The future of food unveiled at Kew

Explore the role of food in the climate and biodiversity crises through art, science and culture at a new exhibition at Kew Gardens.

A new exhibition exploring what food we might be eating in the future to help tackle climate change has opened at the Royal Botanic Gardens (RBG), Kew.

The Food Forever project combines art, culture and science in a series of immersive and multisensory exhibitions to discuss the role of food sustainability in different and engaging ways.

From troll sculptures eating food waste to folklore-inspired feasts, the exhibitions discuss food from different perspectives raising issues of biodiversity collapse, food waste, hunger, tradition and even the diverse food we might be eating in the future.

Head of programmes and exhibitions at Kew, Paul Denton, said: “It’s never been more important for us to reflect upon and change our approach to food consumption and production.

“Food Forever will give visitors to Kew a wonderful opportunity to engage with food in a completely fresh and exciting way, learning more about how the positive choices which we make for our own health and wellbeing also support the health and wellbeing of the planet,” Denton added.

Director of RBG, Kew, Richard Deverell said: “All life depends on plants. Kew estimates that there are 7,000 edible species of plants, yet only three account for 50 per cent of our calories; wheat, maize and rice.

“We are dangerously reliant on a slender slither of genetic diversity,” said Deverell.

Climate change is already impacting the production of these few crops, and we are at risk of ‘putting our eggs all in one basket, leaving populations increasingly vulnerable to food shortages according to Kew’s experts.

KEW future of food.alt
The summer programme at RBG Kew showcases the food we might be eating by 2050.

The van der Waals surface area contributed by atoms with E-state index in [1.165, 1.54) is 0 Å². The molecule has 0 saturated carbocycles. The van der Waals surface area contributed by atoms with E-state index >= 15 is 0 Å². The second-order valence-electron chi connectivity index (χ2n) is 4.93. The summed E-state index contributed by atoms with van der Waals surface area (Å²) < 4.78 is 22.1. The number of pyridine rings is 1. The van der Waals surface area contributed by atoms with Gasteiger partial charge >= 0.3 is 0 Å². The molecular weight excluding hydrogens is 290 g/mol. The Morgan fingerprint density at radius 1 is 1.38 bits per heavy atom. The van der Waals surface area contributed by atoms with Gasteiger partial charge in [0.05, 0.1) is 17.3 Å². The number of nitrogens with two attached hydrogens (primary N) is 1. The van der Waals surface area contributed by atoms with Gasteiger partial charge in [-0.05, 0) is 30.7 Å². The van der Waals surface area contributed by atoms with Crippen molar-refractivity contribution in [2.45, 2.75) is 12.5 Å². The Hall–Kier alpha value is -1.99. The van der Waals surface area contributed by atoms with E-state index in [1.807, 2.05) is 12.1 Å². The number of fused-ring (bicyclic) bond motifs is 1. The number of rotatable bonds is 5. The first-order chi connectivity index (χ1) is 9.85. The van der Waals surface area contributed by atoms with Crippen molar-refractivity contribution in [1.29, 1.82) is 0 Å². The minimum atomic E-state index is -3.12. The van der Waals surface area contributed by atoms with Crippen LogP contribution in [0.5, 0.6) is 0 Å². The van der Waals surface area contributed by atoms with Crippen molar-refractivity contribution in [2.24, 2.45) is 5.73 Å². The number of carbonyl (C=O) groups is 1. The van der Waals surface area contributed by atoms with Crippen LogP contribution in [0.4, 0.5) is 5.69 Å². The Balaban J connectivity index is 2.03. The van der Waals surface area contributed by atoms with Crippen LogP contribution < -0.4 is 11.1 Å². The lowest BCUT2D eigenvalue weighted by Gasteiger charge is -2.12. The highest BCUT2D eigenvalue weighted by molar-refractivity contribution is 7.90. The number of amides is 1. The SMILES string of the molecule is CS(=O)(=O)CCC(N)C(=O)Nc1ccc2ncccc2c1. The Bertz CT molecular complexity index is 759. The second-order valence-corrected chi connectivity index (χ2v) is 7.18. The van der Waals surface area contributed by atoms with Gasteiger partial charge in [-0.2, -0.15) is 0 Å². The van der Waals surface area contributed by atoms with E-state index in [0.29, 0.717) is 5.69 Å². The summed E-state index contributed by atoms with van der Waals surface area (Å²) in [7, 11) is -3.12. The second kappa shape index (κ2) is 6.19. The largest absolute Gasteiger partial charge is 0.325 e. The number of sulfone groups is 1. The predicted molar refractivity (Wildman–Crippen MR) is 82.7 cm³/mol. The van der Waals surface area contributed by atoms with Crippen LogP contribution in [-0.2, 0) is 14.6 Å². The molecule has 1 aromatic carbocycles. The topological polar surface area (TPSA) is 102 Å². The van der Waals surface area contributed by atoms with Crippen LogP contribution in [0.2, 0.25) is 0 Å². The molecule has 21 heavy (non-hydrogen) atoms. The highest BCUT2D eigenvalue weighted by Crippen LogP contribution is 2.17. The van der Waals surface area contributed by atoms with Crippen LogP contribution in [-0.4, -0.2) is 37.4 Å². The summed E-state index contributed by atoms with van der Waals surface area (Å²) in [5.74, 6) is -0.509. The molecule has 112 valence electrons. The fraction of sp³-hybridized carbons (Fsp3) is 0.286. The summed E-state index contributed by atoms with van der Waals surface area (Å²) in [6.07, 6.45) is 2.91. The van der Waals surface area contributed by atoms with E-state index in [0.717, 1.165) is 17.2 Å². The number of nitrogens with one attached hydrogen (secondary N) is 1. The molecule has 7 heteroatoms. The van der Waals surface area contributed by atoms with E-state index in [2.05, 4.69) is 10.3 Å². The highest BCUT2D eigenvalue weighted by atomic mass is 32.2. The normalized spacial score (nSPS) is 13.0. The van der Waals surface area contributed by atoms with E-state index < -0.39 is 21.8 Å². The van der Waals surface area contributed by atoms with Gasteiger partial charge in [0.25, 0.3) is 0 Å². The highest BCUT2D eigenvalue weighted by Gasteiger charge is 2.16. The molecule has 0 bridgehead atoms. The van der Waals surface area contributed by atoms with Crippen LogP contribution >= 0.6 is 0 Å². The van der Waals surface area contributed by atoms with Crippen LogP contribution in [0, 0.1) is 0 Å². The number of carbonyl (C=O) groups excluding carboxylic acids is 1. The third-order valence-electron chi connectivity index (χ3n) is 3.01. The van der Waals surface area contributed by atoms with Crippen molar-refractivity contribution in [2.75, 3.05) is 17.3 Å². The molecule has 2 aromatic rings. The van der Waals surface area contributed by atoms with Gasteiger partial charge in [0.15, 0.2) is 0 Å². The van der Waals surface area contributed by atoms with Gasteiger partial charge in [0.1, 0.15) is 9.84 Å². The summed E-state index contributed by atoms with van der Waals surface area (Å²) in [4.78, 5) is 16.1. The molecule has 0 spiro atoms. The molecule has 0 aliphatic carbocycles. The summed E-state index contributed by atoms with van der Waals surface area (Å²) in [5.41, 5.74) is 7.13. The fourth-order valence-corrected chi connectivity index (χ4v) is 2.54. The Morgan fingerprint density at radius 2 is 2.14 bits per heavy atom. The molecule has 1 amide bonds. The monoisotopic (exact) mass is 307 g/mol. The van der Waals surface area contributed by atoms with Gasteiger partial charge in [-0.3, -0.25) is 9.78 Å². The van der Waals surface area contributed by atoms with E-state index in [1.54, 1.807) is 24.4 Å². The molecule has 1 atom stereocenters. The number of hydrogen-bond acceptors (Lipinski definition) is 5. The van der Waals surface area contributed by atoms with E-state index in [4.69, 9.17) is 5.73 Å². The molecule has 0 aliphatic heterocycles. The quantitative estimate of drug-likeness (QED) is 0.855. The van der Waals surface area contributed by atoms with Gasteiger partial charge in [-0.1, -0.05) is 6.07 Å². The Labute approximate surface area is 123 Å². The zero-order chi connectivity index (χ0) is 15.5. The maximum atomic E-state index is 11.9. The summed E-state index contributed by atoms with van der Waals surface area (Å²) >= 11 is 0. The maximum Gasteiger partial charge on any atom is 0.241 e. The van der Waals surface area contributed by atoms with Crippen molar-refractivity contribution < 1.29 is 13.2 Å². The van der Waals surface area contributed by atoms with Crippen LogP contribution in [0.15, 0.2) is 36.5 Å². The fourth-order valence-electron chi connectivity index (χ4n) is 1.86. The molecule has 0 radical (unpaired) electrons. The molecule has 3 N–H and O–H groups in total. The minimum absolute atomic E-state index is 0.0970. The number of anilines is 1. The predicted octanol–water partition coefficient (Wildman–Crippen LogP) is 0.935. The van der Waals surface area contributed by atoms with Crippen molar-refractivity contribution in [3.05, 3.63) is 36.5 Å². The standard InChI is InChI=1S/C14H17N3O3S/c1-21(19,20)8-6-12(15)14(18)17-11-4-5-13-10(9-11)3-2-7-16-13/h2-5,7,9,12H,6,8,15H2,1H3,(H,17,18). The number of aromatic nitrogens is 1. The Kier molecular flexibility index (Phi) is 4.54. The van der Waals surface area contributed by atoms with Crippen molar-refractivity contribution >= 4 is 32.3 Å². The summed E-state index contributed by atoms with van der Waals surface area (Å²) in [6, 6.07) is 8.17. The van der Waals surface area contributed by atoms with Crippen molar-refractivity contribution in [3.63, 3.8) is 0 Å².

But scientists at Kew have identified alternative crops that are more resilient to climate changes, and they have collaborated with artists to showcase the potential food of the future.

From ancient varieties of coffee, rice and aubergine to little-known crops like enset and pandanus, the art installation Future Food Stories gives a taster of what we might be eating by 2050.

“We believe food is a powerful tool to communicate complex issues in an approachable way,” said the artists behind Future Food Stories, Mario Mimoso and Maria Fuentenebro. “It is through food we hope to start the conversation on the relationship between our food system and the climate crisis.”

Argentinian artist, Leandro Erlich, echoes this theme in his Labyrinth of Monoculture that depicts the dangers of relying on too few crops but also presents an alternative vision of sustainable and biodiverse food production based on indigenous wisdom.

Erlich said: “It’s a project that begins with our renewed commitment to the natural world, to invite all of nature’s voices back into the nuanced conversation that was once a kind of paradise.”

It comes alongside a growing understanding about the potential of art to reach people who are neurodivergent or from different backgrounds, and better enable mass change.

As part of the programme, the world-renowned botanical gardens will also be hosting talks from experts and scientists, after hours events, and the Pavilion restaurant will feature menus from guest chefs Anna Jones, Tom Hunt and Dr Ruby Aujla, highlighting how plant-rich meals eat can benefit the planet.

Food Forever at RBG Kew is open from 21 May to 18 September 2022 and is included with general entry to the gardens.

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